Anticipating the loss of the station they knew so well, Osakans capture the final moments of the Umeda Concourse in Kita-ku.

Saying Goodbye to Old Hankyu Umeda Station Concourse Walls

Sept. 13, Asahi Shimbun

Starting Sept. 14, the old Hankyu Railways Umeda Station Concourse will see a construction fence go up around it as part of the renovation project of Hankyu’s Umeda flagship department store. That means that the mosaic murals that line the tall walls and ceilings of the station will no longer be visible. Those who came to say goodbye brought their cameras to “capture the elegant form” of the station.

The fence will go up directly over the 6-meter wide walking path. The ceiling will be removed within the fiscal year, but Hankyu Railways is considering saving the murals and chandeliers.

I had originally thought that this was talking about this gigantic hallway:

To get to any subway station from Hankyu trains you have to pass through this area, one of the few expansive, open areas that I encountered in the “beautiful urban jungle” of Osaka. I think the Old Concouse actually refers to an old area of the station located away from any trains or foot traffic. It has cool little murals like this:

But to tell you the truth I CAN’T EVEN REMEMBER!! This makes me even sadder than hearing it’s getting redone!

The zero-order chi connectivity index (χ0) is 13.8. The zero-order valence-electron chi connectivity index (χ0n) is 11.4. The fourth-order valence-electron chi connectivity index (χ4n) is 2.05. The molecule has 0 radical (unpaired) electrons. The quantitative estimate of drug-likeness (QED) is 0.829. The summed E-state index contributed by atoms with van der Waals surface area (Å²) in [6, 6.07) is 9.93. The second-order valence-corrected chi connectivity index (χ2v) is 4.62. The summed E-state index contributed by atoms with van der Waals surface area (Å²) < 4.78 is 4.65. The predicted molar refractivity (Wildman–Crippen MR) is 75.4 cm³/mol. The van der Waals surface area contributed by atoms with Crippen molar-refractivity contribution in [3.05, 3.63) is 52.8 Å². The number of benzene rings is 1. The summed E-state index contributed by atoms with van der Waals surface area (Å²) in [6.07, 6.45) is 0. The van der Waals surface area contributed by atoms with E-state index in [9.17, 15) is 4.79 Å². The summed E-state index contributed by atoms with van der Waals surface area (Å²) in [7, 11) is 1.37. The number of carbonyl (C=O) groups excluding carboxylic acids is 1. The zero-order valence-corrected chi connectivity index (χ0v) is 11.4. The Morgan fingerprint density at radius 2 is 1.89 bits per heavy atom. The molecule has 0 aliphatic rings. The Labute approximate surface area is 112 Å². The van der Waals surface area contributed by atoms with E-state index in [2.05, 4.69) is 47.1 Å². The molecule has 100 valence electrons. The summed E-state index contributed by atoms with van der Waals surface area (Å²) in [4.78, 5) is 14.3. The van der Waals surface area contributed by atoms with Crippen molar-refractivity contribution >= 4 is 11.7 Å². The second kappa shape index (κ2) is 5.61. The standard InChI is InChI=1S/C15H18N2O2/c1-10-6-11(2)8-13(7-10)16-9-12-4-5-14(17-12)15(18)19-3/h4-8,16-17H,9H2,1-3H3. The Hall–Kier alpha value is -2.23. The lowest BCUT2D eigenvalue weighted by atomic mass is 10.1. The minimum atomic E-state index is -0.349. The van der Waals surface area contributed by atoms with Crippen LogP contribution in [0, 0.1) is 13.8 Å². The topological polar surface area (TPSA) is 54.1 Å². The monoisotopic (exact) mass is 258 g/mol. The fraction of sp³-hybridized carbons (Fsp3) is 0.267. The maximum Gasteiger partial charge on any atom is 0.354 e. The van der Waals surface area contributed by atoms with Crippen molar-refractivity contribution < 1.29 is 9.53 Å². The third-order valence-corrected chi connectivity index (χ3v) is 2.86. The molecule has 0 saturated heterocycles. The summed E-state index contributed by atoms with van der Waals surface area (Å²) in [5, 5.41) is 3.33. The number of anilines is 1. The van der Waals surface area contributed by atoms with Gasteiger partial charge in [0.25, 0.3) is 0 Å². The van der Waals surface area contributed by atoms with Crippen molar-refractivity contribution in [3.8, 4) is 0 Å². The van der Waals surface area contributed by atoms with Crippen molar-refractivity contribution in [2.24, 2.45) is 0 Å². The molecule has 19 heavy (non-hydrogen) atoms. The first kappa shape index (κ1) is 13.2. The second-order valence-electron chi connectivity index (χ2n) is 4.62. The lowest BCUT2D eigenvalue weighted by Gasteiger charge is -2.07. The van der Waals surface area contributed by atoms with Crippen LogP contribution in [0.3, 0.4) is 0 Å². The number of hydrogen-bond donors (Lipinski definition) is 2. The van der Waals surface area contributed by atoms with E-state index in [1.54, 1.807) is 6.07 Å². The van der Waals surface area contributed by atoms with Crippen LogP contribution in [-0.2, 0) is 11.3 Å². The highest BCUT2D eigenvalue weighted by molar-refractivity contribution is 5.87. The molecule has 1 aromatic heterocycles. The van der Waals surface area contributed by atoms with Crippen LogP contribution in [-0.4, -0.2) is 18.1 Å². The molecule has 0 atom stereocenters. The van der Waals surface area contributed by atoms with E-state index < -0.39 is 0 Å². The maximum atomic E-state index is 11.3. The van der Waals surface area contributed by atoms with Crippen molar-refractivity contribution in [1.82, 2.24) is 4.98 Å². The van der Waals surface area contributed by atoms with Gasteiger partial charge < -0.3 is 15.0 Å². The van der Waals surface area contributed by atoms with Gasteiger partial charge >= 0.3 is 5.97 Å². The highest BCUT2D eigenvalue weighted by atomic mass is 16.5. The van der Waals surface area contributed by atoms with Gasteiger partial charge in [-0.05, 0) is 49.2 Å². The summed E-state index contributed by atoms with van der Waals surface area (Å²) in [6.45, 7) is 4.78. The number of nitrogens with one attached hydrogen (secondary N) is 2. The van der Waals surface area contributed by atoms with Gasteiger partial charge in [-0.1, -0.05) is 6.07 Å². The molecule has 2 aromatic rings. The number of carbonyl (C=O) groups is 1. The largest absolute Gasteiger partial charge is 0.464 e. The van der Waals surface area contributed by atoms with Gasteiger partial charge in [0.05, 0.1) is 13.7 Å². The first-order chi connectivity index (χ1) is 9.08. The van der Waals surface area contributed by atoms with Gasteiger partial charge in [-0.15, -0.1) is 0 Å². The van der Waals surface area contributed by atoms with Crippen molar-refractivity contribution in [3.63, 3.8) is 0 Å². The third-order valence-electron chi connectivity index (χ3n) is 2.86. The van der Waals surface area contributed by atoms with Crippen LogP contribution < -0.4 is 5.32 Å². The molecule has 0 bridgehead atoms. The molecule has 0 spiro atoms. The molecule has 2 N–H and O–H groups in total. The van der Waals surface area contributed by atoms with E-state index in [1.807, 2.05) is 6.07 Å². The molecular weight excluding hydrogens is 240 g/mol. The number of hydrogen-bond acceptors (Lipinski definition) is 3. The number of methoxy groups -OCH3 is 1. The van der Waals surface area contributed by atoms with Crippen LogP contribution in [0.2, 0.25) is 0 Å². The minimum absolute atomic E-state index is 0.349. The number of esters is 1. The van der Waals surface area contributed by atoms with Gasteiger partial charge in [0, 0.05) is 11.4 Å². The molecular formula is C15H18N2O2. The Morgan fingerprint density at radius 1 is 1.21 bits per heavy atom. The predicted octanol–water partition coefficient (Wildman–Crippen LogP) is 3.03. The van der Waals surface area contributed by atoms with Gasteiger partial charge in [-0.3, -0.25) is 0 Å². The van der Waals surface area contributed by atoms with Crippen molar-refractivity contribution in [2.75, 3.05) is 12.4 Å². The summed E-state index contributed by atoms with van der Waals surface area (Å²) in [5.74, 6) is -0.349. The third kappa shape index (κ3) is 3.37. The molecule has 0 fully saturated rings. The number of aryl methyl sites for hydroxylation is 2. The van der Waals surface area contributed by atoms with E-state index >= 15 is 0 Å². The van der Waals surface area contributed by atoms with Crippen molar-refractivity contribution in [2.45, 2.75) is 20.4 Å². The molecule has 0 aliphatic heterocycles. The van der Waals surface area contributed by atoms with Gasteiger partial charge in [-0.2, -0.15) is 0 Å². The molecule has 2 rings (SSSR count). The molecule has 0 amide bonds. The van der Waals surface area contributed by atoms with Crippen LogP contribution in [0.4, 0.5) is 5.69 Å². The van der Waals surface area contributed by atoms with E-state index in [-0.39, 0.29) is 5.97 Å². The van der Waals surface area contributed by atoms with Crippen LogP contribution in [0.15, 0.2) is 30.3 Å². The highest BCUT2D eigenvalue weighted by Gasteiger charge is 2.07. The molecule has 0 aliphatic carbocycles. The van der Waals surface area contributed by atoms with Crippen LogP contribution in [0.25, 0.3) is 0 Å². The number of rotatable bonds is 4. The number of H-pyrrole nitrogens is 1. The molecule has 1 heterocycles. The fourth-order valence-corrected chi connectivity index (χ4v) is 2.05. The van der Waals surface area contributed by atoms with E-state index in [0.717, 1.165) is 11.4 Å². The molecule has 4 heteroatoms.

More than anything, thinking back on all this reminds me that I can never go back to my salad days as an exchange student.

As my own way of saying goodbye, Here are some random pictures of Umeda station that I culled from Google Image search:
Continue reading Osaka Nostalgia Part 1

International jockying across the Taiwan Strait reach a new level of silliness

The cartoon figure of President Chen Shui-bian (陳水扁) has finally been granted permission to appear in the exhibition to celebrate the upcoming Asia-Pacific Economic Cooperation (APEC) summit in Busan, South Korea, thanks to the efforts of officials from the Taipei Mission in South Korea and the Busan Cartoon Club.

The cartoon figure of Chen was put on display yesterday at the APEC Summit Cartoon Figure Exhibition in Busan City — the venue of this year’s annual event — along with those of other heads of state slated to attend the APEC summit in November.